A controversial multi-millionaire with links to President Mugabe’s Zanu (PF) Billy Rautenbach has corruptly secured a US$800 million deal to mine coal in Hwange through his Clidder Minerals Company.

Two other permanent secretaries, and the former head of the national oil company, are under investigation for fraud by Parliament’s public accounts committee.

The President’s land reform programme has been plundered by members of his party’s ruling elite. Several judicial commissions have alleged many cases of multiple-farm ownership and fraudulent claims.

Mugabe’s own wife, 40 years his junior and a serious shopaholic, seized a choice commercial farm from High Court judge, Ben Hlatshwayo.

Since the land grab began in 2000, the First Lady has corruptly acquired several farms in contemptuous breach of her husband’s stated one-man-one-farm policy. Mrs Mugabe first grabbed Iron Mask Estate in Mazowe in 2003 from Joe and Eva Matthew, an elderly couple in their 70s. Then she grabbed Foyle Farm from Ian Webster, then ‘Gushungo’ Dairy Farm- named after Robert Mugabe’s family totem.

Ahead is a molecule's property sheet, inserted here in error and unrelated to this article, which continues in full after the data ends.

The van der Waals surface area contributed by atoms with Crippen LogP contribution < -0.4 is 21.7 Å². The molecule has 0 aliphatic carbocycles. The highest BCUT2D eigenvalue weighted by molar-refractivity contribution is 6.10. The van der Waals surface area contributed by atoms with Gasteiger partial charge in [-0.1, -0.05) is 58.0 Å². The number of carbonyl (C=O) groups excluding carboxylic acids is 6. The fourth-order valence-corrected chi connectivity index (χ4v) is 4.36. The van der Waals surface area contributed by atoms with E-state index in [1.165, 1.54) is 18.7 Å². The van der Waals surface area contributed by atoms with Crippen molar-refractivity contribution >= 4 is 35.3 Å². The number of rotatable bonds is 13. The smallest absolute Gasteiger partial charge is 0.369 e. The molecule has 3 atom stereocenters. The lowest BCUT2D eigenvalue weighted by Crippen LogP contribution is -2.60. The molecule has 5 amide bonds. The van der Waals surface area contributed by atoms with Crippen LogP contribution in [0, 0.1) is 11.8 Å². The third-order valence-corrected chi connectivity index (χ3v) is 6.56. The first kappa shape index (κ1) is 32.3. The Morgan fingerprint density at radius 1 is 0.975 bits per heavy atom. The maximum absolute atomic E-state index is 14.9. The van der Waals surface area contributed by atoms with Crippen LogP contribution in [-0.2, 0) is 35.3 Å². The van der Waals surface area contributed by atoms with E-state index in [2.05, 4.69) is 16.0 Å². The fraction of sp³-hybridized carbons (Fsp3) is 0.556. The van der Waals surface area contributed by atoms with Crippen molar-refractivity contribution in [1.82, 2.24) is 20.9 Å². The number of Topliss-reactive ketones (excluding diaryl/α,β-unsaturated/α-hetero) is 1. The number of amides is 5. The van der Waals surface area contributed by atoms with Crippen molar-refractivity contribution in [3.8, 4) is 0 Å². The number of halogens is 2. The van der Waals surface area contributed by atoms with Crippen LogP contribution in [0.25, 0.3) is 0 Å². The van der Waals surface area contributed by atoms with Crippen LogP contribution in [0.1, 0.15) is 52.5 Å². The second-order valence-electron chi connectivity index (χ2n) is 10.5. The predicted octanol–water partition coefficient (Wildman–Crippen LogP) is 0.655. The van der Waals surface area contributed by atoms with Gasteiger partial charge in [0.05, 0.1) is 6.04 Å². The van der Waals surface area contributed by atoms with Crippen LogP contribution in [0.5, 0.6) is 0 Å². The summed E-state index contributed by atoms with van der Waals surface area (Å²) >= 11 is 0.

Welcome to Zimbabwe. In the scale of Zimbabwean profiteering, this is small beer, partly because the country does not have the sort of riches that encourage massive illegal expropriation.

Perceived corruption

In Transparency International’s index of perceived corruption, Zimbabwe ranked 146 among 180 nations surveyed in 2009.

Despite calls for the investigation and freezing of Mugabe’s personal assets held abroad, most observers believe that the teetotal and, even at 86, fitness-fanatic president is more interested in clinging on to power than lining his pocket. He hasn’t even been able to buy a presidential jet, though he can commandeer planes from the national airline.

While ordinary Zimbabweans previously believed that Mugabe had the mandatory Swiss bank account, most observers are now convinced that he cannot match the cupidity of some of Africa’s kleptocratic regimes.

Personally Mugabe himself is not tainted by corruption and a thorough search for his bank accounts abroad has been futile. The same cannot be said of those who surround him. The problem for Mugabe is the perception – in a highly literate population – that he has done very little about reining in the excesses of his family and party cronies.